The year 2016 is on its end, but the number of projects we take part of grows larger and larger. Thus, I’ve decided to write on theoretically lightweight and universal topic but at the same time very important, especially for developers who basically work with their brains.

In this post, I focused on situations that can easily drain your mental power as well as come with some prevention approaches. Some may find it silly or minor, but I chosen situation that I personally find to be the most counterproductive as well as possible prevention methods.


Practically all of us take part in more than one project simultaneously. Moreover, all of us usually take part in multiple project’s elements, so there is no way to hide as ‘back-end developer’ or ‘front-end developer’. Sound fun, right? I mean, you won’t get bored.

However, such working conditions requires switching between contexts many times per day. And it can get very exhausting. According to numerous research on multitasking switching between contexts can cost you even 40% of your productivity. And that is A LOT!

What can be done? Planning and sticking to the itinerary as much as it is possible. It may be impossible to dedicated one whole day to one project/task, but you can at least dedicate chunks of your day to each respective task. This way, you can focus on one thing at a time.

External sensory input

Too much of a sensory input for too long and you’ll go nuts or at least you’ll be extremely exhausted. I promise you that. From this perspective, an open-space office is a nightmare, especially if you have very sociable co-workers that have a tendency to talk & joke a lot.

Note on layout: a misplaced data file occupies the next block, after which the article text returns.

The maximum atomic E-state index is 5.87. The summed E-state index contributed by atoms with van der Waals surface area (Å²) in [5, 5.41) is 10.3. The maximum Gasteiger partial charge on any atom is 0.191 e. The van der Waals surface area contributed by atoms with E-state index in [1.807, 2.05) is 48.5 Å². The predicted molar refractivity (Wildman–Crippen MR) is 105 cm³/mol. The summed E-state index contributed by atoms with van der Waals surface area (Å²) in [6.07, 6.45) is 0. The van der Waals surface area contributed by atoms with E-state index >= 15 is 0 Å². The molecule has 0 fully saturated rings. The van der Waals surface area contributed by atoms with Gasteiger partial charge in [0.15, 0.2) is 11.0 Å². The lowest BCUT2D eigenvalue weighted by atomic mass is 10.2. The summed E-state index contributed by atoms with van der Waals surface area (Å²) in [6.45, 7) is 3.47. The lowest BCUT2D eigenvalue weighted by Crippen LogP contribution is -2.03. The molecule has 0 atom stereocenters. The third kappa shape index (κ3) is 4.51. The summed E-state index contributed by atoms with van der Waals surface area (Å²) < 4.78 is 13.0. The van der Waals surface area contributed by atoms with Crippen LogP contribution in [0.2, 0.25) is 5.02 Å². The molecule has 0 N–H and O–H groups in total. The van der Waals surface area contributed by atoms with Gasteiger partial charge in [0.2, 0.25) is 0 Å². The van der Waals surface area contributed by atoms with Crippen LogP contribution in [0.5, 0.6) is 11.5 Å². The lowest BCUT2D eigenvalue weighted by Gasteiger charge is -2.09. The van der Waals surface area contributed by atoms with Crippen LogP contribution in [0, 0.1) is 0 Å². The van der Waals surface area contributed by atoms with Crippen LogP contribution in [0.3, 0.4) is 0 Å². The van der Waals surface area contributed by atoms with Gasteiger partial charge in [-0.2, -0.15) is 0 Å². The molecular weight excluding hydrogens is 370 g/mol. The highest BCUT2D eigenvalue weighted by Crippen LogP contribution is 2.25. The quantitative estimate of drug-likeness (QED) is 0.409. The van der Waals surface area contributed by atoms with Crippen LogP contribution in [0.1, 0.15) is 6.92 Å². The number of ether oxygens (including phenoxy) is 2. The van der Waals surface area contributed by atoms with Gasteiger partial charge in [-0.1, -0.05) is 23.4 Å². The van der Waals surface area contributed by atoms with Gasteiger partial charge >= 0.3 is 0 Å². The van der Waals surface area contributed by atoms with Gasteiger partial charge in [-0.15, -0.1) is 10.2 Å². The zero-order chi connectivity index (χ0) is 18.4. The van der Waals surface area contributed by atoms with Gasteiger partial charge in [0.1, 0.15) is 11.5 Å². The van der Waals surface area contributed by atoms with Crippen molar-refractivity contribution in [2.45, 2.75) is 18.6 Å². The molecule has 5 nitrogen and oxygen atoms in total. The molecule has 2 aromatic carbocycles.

The most basic way of dealing with it is to go into headphones-on-coding-machine. Of course, after you burned 2 hours to discuss what headphones you should buy. From my experience, the best music to listen during work is not your favorite. Try movie or video game soundtrack - it’s composed in such a way to not draw unwanted attention so it may be perfect for work.

You can also carefully reprimand co-workers who talk too much. Or go over the top and be very rude to everyone. No one will talk to you and you can even be encouraged to work remotely! Still, I don’t think it’s such a bargain…

Finding the most productive time of a day

Here’s a tricky thing. For example, I find myself most productive between 6 a.m. to around 11 a.m. and in the late evening hours. Some of my colleagues come to work around noon and get into the working rhythm around 2 p.m.

Although working at hours that doesn’t suit you is possible (most of us work like that anyway), you’ll find yourself less exhausted working in the most productive time of a day. I guarantee that.

Don’t know what time of day is your sweet spot? Just try for yourself. If your company generally doesn’t permit picking your own working hours you may try to convince your boss, you’ll be much more productive (thus profitable). Otherwise, tough luck.

Changing environment

Can’t focus in the office despite working at the perfect time of a day in good conditions? Try a nearby cafe. Maybe work remotely from your home office. As I find it, the trick is not to bind yourself to one place but to change environment from time to time. This can help you fight legwork kind of situation, where days start to melt into single borderless timespan which can lead you to boredom and irritation, thus you become mentally exhausted.

If you have your own ways of preventing mental fatigue or situations that crash your productivity really hard, feel free to leave a comment!